Sugary foods and desserts for kids are something that many parents are confused about. Do we serve them or should we restrict desserts for kids? Do they need to eat all of their food before I serve dessert? There are so many questions around how to serve desserts to kids!
As I talked about in my last blog post, the general recommendation is to avoid added sugars for kids under 2. Be sure to read that post for specifics on that recommendation.
Once kids reach 2, they become much more aware of the world around them. This means that they know when you are having dessert, and they often want to partake! If you restrict them and don’t allow them to have sugar, you put sugar on a pedestal and make it something that often times they will start to obsess over.
Our goal is to normalize sugar. It is a food that is a part of life, and we want our kids to know how to handle it! Sure, it isn’t full of a ton of nutrients. But all food that we eat doesn’t have to be eaten because it is particularly nutrient dense. It is totally okay, and normal, to eat food because it brings us pleasure or is a part of a cultural or family tradition. And we want to teach our kids that!
Contrary to what many people think- restriction is not the answer! But a plan for dessert and sugary things in your family is.
Once your child has turned two, you can start serving dessert occasionally. Or start incorporating outings that include something like a stop at an ice cream shop, and let your child have a scoop.
You want to expose them to dessert-like foods, and show them that they are a part of everyday life. They can be enjoyed, and a part of fun experiences and memories.
Again, sugar is not bad! We want to show them that you don’t fear it either, and that you can eat it as part of your normal everyday activities.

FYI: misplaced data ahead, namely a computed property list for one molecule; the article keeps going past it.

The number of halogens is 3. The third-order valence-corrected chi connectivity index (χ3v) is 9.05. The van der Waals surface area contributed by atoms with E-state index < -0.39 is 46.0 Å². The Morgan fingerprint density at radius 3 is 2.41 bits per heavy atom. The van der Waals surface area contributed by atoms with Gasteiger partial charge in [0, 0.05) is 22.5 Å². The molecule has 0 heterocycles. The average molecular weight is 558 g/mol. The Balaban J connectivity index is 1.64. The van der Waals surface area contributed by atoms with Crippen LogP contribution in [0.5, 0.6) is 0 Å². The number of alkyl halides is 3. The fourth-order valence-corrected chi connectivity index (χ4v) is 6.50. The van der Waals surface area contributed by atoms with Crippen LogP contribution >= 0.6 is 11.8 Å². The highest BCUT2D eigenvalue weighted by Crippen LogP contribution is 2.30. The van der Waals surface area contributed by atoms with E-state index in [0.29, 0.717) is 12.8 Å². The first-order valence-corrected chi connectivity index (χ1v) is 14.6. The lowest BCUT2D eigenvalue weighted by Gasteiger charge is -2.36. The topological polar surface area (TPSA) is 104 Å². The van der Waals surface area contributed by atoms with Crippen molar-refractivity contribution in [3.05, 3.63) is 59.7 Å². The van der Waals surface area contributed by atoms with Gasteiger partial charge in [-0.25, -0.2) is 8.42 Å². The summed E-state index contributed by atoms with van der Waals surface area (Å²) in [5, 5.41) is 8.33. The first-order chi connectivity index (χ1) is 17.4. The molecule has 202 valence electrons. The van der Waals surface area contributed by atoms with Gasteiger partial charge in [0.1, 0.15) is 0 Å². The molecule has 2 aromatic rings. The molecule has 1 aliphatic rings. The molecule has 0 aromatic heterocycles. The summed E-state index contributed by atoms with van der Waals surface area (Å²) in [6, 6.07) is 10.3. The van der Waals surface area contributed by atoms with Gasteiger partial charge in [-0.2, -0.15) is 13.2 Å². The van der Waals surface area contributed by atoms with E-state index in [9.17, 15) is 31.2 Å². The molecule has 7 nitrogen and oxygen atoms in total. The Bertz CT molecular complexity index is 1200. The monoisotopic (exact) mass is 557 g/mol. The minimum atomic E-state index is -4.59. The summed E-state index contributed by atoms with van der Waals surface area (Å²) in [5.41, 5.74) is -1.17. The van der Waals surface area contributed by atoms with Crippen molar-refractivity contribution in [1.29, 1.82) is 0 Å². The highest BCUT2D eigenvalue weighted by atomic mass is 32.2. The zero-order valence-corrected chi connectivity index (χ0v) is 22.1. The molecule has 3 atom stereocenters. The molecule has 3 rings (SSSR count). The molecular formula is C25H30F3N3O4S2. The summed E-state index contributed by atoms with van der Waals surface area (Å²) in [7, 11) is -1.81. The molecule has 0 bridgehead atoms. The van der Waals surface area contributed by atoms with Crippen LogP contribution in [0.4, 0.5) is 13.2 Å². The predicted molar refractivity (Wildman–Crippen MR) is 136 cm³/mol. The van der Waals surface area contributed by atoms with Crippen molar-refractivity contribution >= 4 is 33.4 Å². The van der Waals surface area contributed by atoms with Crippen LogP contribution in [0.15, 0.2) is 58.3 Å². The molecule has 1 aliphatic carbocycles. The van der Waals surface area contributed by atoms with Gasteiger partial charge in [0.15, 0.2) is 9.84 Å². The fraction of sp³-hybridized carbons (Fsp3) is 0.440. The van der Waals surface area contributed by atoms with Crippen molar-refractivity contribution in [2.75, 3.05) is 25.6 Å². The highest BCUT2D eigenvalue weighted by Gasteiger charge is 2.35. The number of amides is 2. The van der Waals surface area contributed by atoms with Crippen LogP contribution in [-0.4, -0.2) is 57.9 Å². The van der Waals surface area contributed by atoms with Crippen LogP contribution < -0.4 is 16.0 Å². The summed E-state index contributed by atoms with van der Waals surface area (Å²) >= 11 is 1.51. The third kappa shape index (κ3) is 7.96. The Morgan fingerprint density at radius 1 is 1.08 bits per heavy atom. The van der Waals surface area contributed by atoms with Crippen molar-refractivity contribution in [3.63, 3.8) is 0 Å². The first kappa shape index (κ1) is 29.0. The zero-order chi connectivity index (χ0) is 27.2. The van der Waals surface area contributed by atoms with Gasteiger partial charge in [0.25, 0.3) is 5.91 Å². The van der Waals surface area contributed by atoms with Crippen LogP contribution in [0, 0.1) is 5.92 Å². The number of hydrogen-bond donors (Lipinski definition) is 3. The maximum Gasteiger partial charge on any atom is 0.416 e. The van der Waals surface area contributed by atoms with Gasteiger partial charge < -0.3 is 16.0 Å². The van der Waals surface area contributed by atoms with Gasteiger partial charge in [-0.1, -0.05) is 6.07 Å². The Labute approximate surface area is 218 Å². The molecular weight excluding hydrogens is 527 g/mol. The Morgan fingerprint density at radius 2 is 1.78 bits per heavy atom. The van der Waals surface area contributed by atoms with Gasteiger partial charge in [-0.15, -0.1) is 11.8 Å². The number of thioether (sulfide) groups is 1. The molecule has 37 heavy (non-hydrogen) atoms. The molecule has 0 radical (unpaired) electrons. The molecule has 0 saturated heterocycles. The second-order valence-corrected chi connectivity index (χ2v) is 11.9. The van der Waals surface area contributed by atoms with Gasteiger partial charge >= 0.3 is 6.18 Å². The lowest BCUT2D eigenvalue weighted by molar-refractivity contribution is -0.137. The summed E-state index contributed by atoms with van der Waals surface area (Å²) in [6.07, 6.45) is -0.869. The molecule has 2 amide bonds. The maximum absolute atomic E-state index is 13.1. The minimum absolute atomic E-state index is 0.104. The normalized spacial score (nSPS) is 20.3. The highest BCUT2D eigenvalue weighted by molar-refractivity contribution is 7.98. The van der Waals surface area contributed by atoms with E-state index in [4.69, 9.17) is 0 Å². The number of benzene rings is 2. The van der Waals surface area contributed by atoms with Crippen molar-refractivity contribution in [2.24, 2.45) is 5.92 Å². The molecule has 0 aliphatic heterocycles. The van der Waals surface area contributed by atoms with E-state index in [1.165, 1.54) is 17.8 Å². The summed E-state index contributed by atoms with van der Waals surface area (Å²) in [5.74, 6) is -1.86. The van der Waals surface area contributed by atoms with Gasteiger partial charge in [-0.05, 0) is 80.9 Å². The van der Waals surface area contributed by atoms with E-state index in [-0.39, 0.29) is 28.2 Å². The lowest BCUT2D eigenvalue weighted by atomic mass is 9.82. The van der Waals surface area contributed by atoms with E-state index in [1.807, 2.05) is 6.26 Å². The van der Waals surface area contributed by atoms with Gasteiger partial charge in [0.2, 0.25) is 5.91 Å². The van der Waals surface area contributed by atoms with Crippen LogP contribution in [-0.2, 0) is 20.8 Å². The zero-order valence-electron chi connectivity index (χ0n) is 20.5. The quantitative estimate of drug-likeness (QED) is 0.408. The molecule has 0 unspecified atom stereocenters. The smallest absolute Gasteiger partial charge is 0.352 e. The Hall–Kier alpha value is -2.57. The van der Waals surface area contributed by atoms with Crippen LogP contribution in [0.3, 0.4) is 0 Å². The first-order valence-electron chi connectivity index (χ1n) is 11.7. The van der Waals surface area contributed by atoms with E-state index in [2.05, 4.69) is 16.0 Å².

With that being said, I’m not saying to go all out and give all sorts of sugar to your child! Continue to eliminate whenever possible unnecessary added sugars in everyday items. Make it standard that the foods they eat on an everyday basis are not very sweet. Do your best to avoid introducing sugar sweetened beverages. We want to keep our sugar in our actual dessert foods.
But remember that you are the one who gets to decide when, and what, food is served. That includes dessert. You don’t have to all of the sudden start serving dessert every night just to expose your child to sugar if that is not what you normally do.
If you are a family that has desserts with dinner, consider serving your dessert WITH your meal instead of after. I know it sounds counterproductive, but the best way to take sugar off of a pedestal is to make it equal with all other foods.
One thing this can accomplish is to make eating other foods, like vegetables, easier. We’re not telling our kids that the actual meal is inferior to dessert and is just something to be suffered through to get to the main even of dessert. This can also make dessert less enchanting. If it is not something to be revered and that you have to suffer through everything else to get to, it loses some of it’s prestige!
The first time you serve dessert with a meal, sure, your child might eat mainly dessert. But more often than not, children will eat more than just the dessert!
When they know that dessert is just another part of a meal and not something to hold out for or hold in high esteem, it loses some of its luster.